Have you noticed that whenever I write about a Filipino restaurant, I'm not just reviewing the food, service and ambience; I'm also presenting a defense and a primer on the cuisine itself? I do this because despite Filipinos representing the largest Asian population in California (yes, larger than Chinese and Vietnamese), most of you reading still don't have any idea that adobo is a cooking method or that sinigang is a sour soup to be doused over rice.
It's as if the food came from Mars instead of the group of islands just to the east of Vietnam. One of my theories is that most non-Pinoys form their first impressions of the cuisine at turo-turo restaurants, where the dishes are dumped into chafing trays that not only amplify some of its peculiarities, but also ruin the presentation. And lately I've realized something else: in spite of the occasional news article pronouncing that the cuisine is just on the cusp of breaking out, Filipino food has largely been ignored and even shunned by major newspaper restaurant critics as though it wasn't worthy of their tastebuds or ink.
This is the uphill battle that all Filipino eateries face. Most seem resigned to cater to only the people of their country. But for every dozen of those, there is a Ryan Garlitos—a young chef inspired by his grandmother's Filipino cooking and mentored by Taco Maria's Carlos Salgado—who is putting himself and his food out there for the widest possible audience. Last year he started Irenia, an itinerant pop-up he named in honor of his lola. Its success led him to this newest project: Irenia as a brick-and-mortar in the space vacated by the North Left in Downtown Santa Ana.
At his new restaurant, Garlitos doesn't waste any time throwing the non-Pinoy into the deep end of the pool. One of his starters is dilis, tiny dried anchovies he deep-fries and serves as finger food. And it packs a punch—every piece of fish a crunchy shard that disintegrates in the mouth, dipped into a lip-puckering bowl of spicy vinegar. It's a proud proclamation that Filipino cuisine favors the sharp, the fishy and the sour—and so should you.
While your head spins from its greatness, Garlitos lobs another sour dish with his sinigang, the classic tamarind-soured soup that's usually eaten as a meal with rice. This rendition, though, is designed as a soup. And since you're supposed to sip it straight up, he dials down the acidity and turns up the sweetness. He also serves it with charred snake beans and daikon radish that give the soup a slight smokiness, each vegetable cut to fit onto a soupspoon.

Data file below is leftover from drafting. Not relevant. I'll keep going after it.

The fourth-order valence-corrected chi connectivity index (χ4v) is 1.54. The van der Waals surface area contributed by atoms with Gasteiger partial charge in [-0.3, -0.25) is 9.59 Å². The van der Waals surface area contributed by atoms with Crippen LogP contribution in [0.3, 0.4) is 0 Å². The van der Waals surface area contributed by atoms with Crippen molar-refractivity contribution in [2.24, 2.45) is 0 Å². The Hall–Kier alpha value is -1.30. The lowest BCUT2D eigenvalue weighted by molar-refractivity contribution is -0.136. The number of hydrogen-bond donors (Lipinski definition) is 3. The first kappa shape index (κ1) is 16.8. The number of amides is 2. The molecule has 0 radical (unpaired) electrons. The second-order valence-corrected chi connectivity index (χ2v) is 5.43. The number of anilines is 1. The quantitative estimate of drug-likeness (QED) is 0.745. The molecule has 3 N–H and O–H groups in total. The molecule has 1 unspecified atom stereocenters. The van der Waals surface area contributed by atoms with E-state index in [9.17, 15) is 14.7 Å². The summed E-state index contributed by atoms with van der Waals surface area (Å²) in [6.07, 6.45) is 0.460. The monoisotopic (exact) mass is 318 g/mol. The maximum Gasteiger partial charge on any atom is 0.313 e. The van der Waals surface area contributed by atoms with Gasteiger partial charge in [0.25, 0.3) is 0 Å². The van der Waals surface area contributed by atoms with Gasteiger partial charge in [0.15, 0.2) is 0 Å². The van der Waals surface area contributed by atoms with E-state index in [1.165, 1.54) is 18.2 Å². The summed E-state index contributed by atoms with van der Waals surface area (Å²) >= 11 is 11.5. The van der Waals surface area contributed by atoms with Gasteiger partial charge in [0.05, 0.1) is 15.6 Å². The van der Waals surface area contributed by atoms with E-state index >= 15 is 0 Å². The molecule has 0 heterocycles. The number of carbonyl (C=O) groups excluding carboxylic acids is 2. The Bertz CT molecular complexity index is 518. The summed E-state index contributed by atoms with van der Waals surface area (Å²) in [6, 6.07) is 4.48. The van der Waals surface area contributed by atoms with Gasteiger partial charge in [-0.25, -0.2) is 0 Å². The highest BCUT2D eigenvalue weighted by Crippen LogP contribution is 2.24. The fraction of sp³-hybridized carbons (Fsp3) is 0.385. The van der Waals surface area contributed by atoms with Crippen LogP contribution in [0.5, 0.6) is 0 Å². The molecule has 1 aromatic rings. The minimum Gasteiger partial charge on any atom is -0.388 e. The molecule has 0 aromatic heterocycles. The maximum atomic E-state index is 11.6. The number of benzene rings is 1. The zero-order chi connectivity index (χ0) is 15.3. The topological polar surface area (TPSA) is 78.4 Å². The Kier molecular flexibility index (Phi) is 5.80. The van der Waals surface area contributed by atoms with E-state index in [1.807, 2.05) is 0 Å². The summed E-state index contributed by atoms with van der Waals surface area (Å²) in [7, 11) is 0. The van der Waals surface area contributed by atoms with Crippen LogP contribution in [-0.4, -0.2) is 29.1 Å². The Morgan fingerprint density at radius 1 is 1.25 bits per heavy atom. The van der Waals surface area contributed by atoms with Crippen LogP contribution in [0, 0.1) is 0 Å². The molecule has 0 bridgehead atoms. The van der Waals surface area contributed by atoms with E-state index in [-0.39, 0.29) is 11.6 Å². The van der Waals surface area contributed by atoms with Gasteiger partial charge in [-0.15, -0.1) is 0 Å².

For now, apart from the three starters, Irenia only has four small plates and two entrees. Cauliflower is prepared as a sort of stir-fry with the indigenous fermented shrimp paste called bagoong as a flavoring agent, a sprinkling of toasted sunflower seeds, and slices of mandarinquat (a hybrid of a kumquat and mandarin) you eat rinds and all. It's an interpretation of a Filipino dish I've never had before, but so was the pancit, which is as saucy as spaghetti, uses yellow noodles like chow mein, and possesses a pronounced shrimp flavor that Garlitos extracts from the heads of a few Santa Barbara ridgeback shrimp he also includes whole.
Not surprisingly, Garlitos' best dish is the adobo. It nods to tradition with the flavors of garlic, vinegar and soy thoroughly seeped into the plank of pork belly, but also takes some liberties. Garlitos reduces the sauce until it glazes the meat as though a barbecued rib. But his crowning touch is the addition of ginisang monggo, a traditional Pinoy mung bean dish. This means that when you order Garlitos' adobo, you're actually getting two Filipino meals in one.
If you're still too new to Filipino food to invest $18 for the adobo during dinner, come at lunch when Garlitos shaves off $7 and delivers it in a rice bowl. He also offers a tender annatto-flavored chicken bowl called inasal that's served with citrus-spiked vegetables. The best rice bowl, though, has to be his kare-kare—cauliflower and green beans cooked with peanut sauce and the stinky feet-smell of more bagoong. But do come for dinner. That's when Ashley Guzman—who was previously the pastry chef for the North Left—shines with her modern spins on Filipino sweets such as a deconstructed calamansi pie and halo-halo. Her desserts are some of the best in Orange County, period.
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Still, I don't envy the job Garlitos and Guzman have ahead of them. Their role is a constant balancing act of introducing not-so-easy-to-translate ingredients like polvoron and milkfish to the masses before they can go full Pinoy. Someday they can. It'll be the time when "sinigang" rolls off your tongue as easily as "carne asada" and the waitress at Irenia won't have to ask her customers, "Have you had Filipino food before?"
Irenia, 400 N. Broadway, Santa Ana, (657) 245-3466; www.ireniarestaurant.com. Open Tues.-Wed., 5:30-10 p.m.; Thurs., 11:30 a.m.-2:30 p.m. & 5:30-10 p.m.; Fri.-Sat., 11:30 a.m.-2:30 p.m. & 5:30-10:30 p.m. Dinner for two, $30-$60, food only. Full bar.